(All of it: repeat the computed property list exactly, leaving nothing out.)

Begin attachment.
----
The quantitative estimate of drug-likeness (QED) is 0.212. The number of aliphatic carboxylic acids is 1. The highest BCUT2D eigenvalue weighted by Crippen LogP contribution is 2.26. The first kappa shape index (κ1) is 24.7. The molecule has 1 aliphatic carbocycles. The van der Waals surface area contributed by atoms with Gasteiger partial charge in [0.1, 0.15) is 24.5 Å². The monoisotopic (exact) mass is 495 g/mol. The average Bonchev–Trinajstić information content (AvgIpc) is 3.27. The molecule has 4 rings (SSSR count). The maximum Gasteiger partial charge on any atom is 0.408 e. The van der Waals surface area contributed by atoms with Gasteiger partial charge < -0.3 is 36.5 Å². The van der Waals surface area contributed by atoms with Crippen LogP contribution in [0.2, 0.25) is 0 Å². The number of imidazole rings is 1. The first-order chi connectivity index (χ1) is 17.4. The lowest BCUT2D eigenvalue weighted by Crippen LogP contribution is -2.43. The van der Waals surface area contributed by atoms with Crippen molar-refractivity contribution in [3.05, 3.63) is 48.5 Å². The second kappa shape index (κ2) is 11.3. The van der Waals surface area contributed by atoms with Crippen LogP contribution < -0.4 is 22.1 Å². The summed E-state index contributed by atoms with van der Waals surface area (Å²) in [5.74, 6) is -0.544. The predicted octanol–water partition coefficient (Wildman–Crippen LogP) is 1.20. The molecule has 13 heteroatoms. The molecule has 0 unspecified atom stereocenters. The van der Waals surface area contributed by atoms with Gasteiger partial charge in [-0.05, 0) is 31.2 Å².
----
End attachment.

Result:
The quantitative estimate of drug-likeness (QED) is 0.212. The number of aliphatic carboxylic acids is 1. The highest BCUT2D eigenvalue weighted by Crippen LogP contribution is 2.26. The first kappa shape index (κ1) is 24.7. The molecule has 1 aliphatic carbocycles. The van der Waals surface area contributed by atoms with Gasteiger partial charge in [0.1, 0.15) is 24.5 Å². The monoisotopic (exact) mass is 495 g/mol. The average Bonchev–Trinajstić information content (AvgIpc) is 3.27. The molecule has 4 rings (SSSR count). The maximum Gasteiger partial charge on any atom is 0.408 e. The van der Waals surface area contributed by atoms with Gasteiger partial charge < -0.3 is 36.5 Å². The van der Waals surface area contributed by atoms with Crippen LogP contribution in [0.2, 0.25) is 0 Å². The number of imidazole rings is 1. The first-order chi connectivity index (χ1) is 17.4. The lowest BCUT2D eigenvalue weighted by Crippen LogP contribution is -2.43. The van der Waals surface area contributed by atoms with Crippen molar-refractivity contribution in [3.05, 3.63) is 48.5 Å². The second kappa shape index (κ2) is 11.3. The van der Waals surface area contributed by atoms with Crippen LogP contribution < -0.4 is 22.1 Å². The summed E-state index contributed by atoms with van der Waals surface area (Å²) in [5.74, 6) is -0.544. The predicted octanol–water partition coefficient (Wildman–Crippen LogP) is 1.20. The molecule has 13 heteroatoms. The molecule has 0 unspecified atom stereocenters. The van der Waals surface area contributed by atoms with Gasteiger partial charge in [-0.05, 0) is 31.2 Å².